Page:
But my own response has not been easy to resolve, either. In 1983, when I visited the Derry Branch the very first Sunday I was in the North, I was confronted by my own lack of understanding. The adult Sunday School class had five members that October morning; apparently, only five had dared to come to Church. We huddled together in the unheated hotel in one of the semicircular booths in the restaurant. The subject of the lesson was Section 134 of the Doctrine and Covenants—the often-quoted declaration of the Mormon attitude toward government which Oliver Cowdery prepared in the Prophet’s absence for inclusion in the first edition of the Doctrine and Covenants. Cowdery was attempting to counteract the characterization of Mormons as lawless. The teacher in Derry asked me to do most of the reading because the class enjoyed my accent. As I read aloud those words which I had heard so many times before, they suddenly took on a reality that made it almost impossible for me to continue. My usual calm, unflappable demeanor dissolved; my eyes filled with tears; and I had trouble breathing. In every way Northern Ireland is the antithesis of the ideal government outlined in Section 134. Even the most basic expectations of society are missing in Northern Ireland—government for all the people, courts which are fair, police you can trust, lawfulness as a principal value. I became aware that morning during the class discussion one reason why the missionaries are successful in the North: the people there yearn for the perfect organization prescribed by the Church.

The warm, loving nature and the spirituality of the Irish Latter-day Saints not only sets them apart from the larger Irish population but also gives them a unique position among other Mormons. The Mormon Church in Ireland has a distinctive charismatic flavor which permeates the membership. One elderly, recent convert believes that the Holy Ghost has unlocked his creativity; since joining the Church, he is now able to write poetry and plays, thereby fulfilling his lifetime dream at last. In Ireland, members seek for blessings; they revere their leaders; there is a trust and simplicity and willingness to do what is asked that is missing in many Mormon congregations. I once noted to a branch president there that, unlike American congregations, the Irish sing all the verses of the hymns, even if the meeting is running long; he looked at me with wonder and said, “The prophet told us to!”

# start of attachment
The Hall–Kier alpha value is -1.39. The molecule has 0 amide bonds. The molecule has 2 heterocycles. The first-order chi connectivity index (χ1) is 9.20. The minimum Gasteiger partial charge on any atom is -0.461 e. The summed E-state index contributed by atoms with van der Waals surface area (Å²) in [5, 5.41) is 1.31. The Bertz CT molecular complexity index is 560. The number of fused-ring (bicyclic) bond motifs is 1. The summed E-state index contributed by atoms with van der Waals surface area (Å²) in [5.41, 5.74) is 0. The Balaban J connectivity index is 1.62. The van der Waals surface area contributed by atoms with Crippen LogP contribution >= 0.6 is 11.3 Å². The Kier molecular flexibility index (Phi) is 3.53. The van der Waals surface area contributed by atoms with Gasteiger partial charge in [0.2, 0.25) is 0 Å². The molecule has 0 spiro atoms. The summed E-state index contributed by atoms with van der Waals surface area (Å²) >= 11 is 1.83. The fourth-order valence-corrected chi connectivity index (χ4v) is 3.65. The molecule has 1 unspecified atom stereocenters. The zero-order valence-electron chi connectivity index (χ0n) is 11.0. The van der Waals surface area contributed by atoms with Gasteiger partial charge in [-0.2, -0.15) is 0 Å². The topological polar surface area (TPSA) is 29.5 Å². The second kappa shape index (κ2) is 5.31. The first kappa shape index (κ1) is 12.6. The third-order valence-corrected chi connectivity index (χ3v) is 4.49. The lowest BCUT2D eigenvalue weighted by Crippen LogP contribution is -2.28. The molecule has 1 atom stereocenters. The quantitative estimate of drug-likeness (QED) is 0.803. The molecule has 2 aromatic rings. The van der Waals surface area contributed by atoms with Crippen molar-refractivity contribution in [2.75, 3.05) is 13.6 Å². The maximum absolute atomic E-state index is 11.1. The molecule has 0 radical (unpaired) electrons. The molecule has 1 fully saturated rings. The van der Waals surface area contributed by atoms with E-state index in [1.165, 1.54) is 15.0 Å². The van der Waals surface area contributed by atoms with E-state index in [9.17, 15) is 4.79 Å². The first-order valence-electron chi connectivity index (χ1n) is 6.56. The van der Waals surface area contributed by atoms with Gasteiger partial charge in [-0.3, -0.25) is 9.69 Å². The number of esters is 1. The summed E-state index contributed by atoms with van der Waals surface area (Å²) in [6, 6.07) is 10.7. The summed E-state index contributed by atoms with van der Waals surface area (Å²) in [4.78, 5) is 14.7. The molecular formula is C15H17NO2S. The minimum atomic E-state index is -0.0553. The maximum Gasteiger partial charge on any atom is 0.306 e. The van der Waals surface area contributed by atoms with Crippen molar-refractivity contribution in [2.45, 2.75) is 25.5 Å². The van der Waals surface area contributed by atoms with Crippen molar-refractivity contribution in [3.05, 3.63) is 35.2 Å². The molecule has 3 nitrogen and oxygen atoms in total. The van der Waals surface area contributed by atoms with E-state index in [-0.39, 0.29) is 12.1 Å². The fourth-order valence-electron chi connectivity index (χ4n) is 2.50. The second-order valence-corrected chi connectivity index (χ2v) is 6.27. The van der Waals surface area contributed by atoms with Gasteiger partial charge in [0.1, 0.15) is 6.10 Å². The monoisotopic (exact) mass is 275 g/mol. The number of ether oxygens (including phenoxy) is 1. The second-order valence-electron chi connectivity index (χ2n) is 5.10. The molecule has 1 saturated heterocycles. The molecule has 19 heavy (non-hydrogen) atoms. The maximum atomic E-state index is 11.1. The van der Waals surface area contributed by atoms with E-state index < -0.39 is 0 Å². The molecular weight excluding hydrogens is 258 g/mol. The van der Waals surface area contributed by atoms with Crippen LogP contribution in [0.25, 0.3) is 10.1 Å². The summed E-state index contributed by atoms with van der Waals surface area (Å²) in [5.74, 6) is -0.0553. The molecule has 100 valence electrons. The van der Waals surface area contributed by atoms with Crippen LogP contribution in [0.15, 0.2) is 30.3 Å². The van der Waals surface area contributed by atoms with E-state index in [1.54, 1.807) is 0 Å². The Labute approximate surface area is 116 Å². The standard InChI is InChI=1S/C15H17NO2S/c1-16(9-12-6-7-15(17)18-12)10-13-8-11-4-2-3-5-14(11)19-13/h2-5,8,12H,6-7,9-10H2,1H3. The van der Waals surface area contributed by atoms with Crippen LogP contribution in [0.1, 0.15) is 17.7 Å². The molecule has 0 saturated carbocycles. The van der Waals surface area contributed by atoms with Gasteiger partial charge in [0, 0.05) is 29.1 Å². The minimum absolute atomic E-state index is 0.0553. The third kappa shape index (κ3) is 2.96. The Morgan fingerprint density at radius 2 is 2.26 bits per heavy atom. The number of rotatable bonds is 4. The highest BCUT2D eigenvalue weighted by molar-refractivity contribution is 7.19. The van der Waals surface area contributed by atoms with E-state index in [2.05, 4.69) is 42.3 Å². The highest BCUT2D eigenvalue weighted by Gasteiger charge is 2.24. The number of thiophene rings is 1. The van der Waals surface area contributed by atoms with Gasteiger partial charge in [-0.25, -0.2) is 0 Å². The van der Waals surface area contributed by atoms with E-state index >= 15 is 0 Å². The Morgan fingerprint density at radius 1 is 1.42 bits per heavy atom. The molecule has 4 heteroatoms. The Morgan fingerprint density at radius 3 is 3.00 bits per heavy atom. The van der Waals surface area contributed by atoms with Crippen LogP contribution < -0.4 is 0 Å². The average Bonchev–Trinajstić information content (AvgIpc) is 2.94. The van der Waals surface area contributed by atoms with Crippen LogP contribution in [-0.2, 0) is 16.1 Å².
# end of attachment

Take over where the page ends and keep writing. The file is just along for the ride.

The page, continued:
The majority of Irish members fully dedicate themselves, making great sacrifices of time and money to the Church. When they were still on the old schedule of two separate meetings on Sunday, one of my Northern Irish woman friends would walk twenty miles back and forth each Sunday, pushing a baby in a pram. And her nonmember husband would walk with her, pushing a second pram. She has missed meetings only one Sunday in her twenty-five years as a member, the Sunday her father died during breakfast at her house. And her level of dedication could be echoed in thousands of different stories of other Irish saints. Some of the best examples of sacrifice as a cultural root paradigm are the lives of Irish Mormons. Many aspects of Mormonism fit easily within the overall Irish metacommentary.

Many Irish members view Mormonism as the only beacon of hope, as the only way to bring to an end the six-hundred-year undeclared war in Ireland. Truly the Church often seems to be the only organization there which is successfully bridging the cultural divide. And the struggle to develop a new all-encompassing metacommentary, to create a unique Mormon Irish presentation of self which could include all groups on the island in fellowship, that struggle is, for the most part, the primary concern of the Church members in Ireland. There may be Protestant Mormons and Catholic Mormons in Northern Ireland, but they meet peacefully in the numerous congregations and work together for common goals.

About the author(s)

Claudia W. Harris is an assistant professor of English at Brigham Young University. A version of this paper was presented at the Canadian Mormon Studies Association meeting, June 1990.


1. Victor Turner, From Ritual to Theater: The Human Seriousness of Play (New York: Performing Arts Journal Publications, 1982), 73.

2. Hugh Kenner, A Colder Eye: The Modern Irish Writers (New York: Alfred A. Knopf, 1983), 3.

3. Kenner, 4.

4. Irvin D. Yalom, Love’s Executioner and Other Tales of Psychotherapy (New York: HarperCollins, 1989), 172.

5. Margaret Atwood, The Handmaid’s Tale (Boston: Houghton Mifflin Co., 1986), 134.

6. Turner, 104; for a discussion of how people develop and then perform an interpretive story about themselves, see Clifford Geertz, “Deep Play: Notes on the Balinese Cockfight,” in The Interpretation of Cultures: Selected Essays by Clifford Geertz (New York: Basic Books, 1973), 412–53.

7. Yalom, 172.